**ETCONTROL**for more information on selection of element technologies.**KEYOPT(1)**Element stiffness:

**0 --**Bending and membrane stiffness (default)

**1 --**Membrane stiffness only

**2 --**Stress/strain evaluation only

**KEYOPT(8)**Specify layer data storage:

**0 --**Store data for bottom of bottom layer and top of top layer (multi-layer elements) (default)

**1 --**Store data for TOP and BOTTOM, for all layers (multi-layer elements)

### Note

The volume of data may be considerable.

**2 --**Store data for TOP, BOTTOM, and MID for all layers; applies to single- and multi-layer elements

**KEYOPT(9)**User thickness option:

**0 --**No user subroutine to provide initial thickness (default)

**1 --**Read initial thickness data from user subroutine UTHICK

### Note

See the

*Guide to ANSYS User Programmable Features*for information about user-written subroutines

**KEYOPT(10)**User-defined initial stress:

**0 --**No user subroutine to provide initial stress (default)

**1 --**Read initial stress data from user subroutine USTRESS

### Note

See the

*Guide to ANSYS User Programmable Features*for information about user-written subroutines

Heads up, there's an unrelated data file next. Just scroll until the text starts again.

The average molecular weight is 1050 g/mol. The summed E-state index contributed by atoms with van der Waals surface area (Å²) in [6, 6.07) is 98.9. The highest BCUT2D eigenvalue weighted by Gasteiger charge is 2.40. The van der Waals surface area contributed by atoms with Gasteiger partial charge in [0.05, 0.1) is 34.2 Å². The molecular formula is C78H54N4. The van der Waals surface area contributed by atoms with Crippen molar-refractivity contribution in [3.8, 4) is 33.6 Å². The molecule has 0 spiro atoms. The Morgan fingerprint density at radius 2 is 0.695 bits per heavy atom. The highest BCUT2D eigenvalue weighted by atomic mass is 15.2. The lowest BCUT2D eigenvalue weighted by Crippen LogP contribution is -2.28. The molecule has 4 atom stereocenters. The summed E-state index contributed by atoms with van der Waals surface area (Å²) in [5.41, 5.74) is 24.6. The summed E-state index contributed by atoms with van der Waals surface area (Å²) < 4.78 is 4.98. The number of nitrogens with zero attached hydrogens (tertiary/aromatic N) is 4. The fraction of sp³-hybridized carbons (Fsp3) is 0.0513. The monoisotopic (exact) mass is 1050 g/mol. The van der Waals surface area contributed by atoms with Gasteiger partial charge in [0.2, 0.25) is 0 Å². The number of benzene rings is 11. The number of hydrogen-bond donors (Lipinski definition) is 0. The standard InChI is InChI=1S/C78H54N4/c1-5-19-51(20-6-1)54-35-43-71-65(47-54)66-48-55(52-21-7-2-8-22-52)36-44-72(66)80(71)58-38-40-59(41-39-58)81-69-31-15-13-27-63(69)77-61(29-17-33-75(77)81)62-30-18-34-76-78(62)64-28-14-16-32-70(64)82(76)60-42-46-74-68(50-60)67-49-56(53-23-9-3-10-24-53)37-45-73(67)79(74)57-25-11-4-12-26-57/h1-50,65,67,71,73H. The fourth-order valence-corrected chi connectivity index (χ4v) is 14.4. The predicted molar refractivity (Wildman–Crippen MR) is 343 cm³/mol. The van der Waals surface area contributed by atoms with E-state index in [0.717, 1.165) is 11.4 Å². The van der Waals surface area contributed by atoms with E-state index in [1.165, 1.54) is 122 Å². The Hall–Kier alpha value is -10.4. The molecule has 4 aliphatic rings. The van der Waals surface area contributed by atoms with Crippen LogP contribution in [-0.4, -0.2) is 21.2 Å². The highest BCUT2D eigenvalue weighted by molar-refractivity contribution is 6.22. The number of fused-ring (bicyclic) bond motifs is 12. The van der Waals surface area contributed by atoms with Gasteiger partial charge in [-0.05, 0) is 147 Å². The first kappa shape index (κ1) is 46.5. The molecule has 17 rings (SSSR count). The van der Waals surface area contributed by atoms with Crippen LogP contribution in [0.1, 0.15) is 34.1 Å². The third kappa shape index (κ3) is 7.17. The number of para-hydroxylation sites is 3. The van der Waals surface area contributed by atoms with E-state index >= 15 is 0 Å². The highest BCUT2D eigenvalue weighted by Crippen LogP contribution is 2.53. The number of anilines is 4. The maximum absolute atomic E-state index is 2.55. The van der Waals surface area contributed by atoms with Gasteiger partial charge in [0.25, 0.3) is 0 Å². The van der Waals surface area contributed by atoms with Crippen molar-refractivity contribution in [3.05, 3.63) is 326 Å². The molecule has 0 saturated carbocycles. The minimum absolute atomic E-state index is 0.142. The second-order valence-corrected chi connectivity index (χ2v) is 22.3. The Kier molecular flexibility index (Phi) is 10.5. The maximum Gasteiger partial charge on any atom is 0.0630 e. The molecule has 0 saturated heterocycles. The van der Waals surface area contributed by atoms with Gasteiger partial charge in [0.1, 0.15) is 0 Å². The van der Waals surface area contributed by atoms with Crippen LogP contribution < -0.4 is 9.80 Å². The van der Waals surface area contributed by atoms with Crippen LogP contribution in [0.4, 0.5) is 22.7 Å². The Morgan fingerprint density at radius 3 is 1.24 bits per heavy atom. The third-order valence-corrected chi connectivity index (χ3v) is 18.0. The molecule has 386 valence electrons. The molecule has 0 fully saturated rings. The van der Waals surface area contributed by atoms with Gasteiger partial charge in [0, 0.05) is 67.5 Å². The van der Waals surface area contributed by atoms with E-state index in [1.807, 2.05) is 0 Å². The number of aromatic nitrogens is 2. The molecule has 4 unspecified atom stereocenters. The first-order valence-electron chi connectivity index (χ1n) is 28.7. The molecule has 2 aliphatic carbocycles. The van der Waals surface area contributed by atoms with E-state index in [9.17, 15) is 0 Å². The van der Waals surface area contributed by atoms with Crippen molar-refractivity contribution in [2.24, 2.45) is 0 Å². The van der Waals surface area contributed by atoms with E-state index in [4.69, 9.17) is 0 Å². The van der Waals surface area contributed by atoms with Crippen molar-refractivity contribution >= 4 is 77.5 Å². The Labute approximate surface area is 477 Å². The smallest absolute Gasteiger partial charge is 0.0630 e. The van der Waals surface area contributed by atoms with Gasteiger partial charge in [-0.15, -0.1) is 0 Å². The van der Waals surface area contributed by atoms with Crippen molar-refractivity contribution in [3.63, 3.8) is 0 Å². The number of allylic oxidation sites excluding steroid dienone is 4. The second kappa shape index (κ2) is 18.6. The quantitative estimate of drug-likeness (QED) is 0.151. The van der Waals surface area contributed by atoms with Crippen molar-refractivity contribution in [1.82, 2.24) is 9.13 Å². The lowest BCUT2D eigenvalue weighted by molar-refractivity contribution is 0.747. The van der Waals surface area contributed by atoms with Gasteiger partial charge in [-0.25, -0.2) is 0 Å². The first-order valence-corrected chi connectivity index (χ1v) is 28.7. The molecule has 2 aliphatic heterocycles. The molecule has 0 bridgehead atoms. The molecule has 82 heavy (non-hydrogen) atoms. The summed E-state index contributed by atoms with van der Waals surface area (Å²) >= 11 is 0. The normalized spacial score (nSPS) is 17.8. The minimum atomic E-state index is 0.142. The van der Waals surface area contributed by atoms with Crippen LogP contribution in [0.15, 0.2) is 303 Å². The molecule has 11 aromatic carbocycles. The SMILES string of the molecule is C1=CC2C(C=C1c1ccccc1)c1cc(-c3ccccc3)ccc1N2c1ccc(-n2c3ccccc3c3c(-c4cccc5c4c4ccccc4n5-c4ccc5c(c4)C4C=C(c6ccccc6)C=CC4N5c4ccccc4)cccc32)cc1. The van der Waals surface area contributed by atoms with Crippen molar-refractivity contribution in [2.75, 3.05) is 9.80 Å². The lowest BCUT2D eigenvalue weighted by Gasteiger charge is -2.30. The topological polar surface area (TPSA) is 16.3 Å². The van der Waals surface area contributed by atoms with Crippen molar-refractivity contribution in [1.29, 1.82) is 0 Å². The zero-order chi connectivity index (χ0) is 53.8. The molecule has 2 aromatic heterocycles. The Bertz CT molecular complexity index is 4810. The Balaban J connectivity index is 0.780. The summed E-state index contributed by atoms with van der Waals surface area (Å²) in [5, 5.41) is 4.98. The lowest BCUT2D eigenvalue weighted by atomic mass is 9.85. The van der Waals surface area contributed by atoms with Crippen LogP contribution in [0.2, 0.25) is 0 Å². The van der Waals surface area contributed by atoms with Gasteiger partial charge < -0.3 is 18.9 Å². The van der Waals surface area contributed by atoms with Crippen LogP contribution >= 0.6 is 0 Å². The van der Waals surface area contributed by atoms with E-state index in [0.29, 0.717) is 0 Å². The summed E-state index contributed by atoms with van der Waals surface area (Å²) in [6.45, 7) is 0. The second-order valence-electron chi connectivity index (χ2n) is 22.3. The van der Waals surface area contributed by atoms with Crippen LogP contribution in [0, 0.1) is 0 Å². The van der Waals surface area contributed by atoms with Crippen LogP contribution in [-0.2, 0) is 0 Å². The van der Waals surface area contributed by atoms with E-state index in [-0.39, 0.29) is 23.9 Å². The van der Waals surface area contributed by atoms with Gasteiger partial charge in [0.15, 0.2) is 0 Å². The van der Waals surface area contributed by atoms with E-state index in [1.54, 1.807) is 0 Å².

**Table 281.1 SHELL281 Real Constants**

No. | Name | Description |
---|---|---|

1 | TK(I) | Thickness at node I |

2 | TK(J) | Thickness at node J |

3 | TK(K) | Thickness at node K |

4 | TK(L) | Thickness at node L |

5 | THETA | Angle of first surface direction, in degrees |

6 | ADMSUA | Added mass per unit area |

7 | E_{11} | Transverse shear stiffness[2] |

8 | E_{22} | Transverse shear stiffness[2] |

9 | E_{12} | Transverse shear stiffness[2] |

10 | Drill Stiffness Factor | In-plane rotation stiffness[1,2] |

11 | Membrane HG Factor | Membrane hourglass control factor[1,2] |

12 | Bending HG Factor | Bending hourglass control factor[1,2] |

*See **SECCONTROLS** command if section definition is
used.

The solution output associated with the element is in two forms:

Nodal displacements included in the overall nodal solution

Additional element output as shown in Table 281.2: "SHELL281 Element Output Definitions"

Several items are illustrated in Figure 281.2: "SHELL281 Stress Output".

KEYOPT(8) controls the amount of data output to the results file for
processing with the **LAYER** command. Interlaminar shear
stress is available as SYZ and SXZ evaluated at the layer interfaces. KEYOPT(8)